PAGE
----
The Question Every Organization Must Answer

“What do you stand for?” 

It’s a question that comes up often in our work, particularly when we’re guiding organizations on how to deliver their most compelling messages. After years of working with mission-driven organizations, I know that being able to articulate what an organization believes in is central to having others believe in it.

“What do you stand for?”

It’s not an easy question to answer. Most have a much easier time answering “what are you against?” even though the answer to the first question is at the heart of your organization’s purpose and values. Try it. I’m certain you’ll agree.

For many individuals and organizations, it’s no small task to commit the right words to paper. Once those words are there, however, other business decisions start to fall into place.

That is NOT what happened last month with Lands’ End. The struggling company, which has been trying to cultivate a younger customer base, recently launched the “Legend Series” in its spring catalog. The series, as it was described, would feature individuals who have made a difference in both their respective industries and the world at large. The first interview in the series featured Gloria Steinem, highlighting her work to pass the Equal Rights Amendment (ERA). The interview further explored “challenges for women in the workplace, the renewed drive for an equal rights amendment and Steinem’s path through life.”

Hours after the catalog went live, a flood of criticism prompted the clothing company to remove all references to Steinem from its website, and subsequently issue a statement apologizing.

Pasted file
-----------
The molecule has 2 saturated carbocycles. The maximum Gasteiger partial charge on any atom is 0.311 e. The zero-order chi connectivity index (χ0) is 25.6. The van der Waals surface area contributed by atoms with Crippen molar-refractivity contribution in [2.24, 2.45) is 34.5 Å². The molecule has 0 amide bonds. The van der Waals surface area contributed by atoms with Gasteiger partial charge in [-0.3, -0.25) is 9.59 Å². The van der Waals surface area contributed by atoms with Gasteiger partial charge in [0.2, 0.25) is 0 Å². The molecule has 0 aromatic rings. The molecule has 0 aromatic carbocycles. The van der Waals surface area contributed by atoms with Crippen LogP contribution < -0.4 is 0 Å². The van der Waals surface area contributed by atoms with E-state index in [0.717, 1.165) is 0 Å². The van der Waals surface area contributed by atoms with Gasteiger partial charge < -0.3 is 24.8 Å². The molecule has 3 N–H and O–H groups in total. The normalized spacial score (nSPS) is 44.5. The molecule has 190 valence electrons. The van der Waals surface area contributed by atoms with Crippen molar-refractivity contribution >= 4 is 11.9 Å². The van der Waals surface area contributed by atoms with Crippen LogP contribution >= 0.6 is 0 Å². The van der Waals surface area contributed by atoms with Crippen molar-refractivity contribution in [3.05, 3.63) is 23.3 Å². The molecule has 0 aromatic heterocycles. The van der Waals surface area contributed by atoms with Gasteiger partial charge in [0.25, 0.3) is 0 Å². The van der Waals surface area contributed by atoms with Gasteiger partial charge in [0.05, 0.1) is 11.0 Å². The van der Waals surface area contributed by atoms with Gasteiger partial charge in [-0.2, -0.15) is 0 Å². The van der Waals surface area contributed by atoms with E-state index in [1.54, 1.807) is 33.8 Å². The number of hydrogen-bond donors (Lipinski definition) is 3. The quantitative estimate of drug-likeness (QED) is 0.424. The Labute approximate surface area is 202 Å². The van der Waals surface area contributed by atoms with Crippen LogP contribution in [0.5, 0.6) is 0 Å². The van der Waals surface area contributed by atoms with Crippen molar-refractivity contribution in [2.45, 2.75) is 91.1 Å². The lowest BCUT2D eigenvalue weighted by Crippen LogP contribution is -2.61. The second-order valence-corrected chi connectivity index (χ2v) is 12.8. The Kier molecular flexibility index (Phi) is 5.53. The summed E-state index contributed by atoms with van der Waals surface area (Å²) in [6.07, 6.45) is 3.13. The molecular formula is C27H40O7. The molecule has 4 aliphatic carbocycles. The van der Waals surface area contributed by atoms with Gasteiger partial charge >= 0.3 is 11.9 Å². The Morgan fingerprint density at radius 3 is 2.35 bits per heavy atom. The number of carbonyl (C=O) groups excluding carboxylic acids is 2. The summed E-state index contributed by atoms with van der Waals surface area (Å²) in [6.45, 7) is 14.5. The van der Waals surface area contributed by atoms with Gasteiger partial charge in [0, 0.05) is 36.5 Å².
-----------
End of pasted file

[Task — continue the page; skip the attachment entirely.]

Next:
“We understand that some of our customers were offended by the inclusion of an interview in a recent catalog with Gloria Steinem on her quest for women’s equality. We thought it was a good idea and we heard from our customers that, for different reasons, it wasn’t. For that, we sincerely apologize. Our goal was to feature individuals with different interests and backgrounds that have made a difference for our new Legends Series, not to take any political or religious stance.”

That, however, is not where it ended. A second wave of criticism erupted from another set of angry customers who called out the organization’s inability to defend its position, and called their decision an insult to women’s rights. A debate soon erupted on the Lands’ End Facebook page.

To think, this could have all been avoided if the leadership at Land’s End had taken more time to figure who they are, and what they stand for, before taking on what they should have known could be a controversial choice for the first interview.

Rather, the company rushed right into the center of two equally strong opinions, with no ground of their own to stand on. As Jay Livingston, Chair of the Sociology Department at Montclair State University commented, “their dilemma on Steinem reflects their dilemma on clothing and clientele. Lands’ End wants to attract younger shoppers, who lean toward the pro-choice side, but not lose their older customers, who lean the opposite direction.”

You can’t have it both ways, Lands’ End. No organization can. You’ve got to know what you stand for, so you know what to defend. Otherwise, you’re simply another organization standing on a very shaky foundation.

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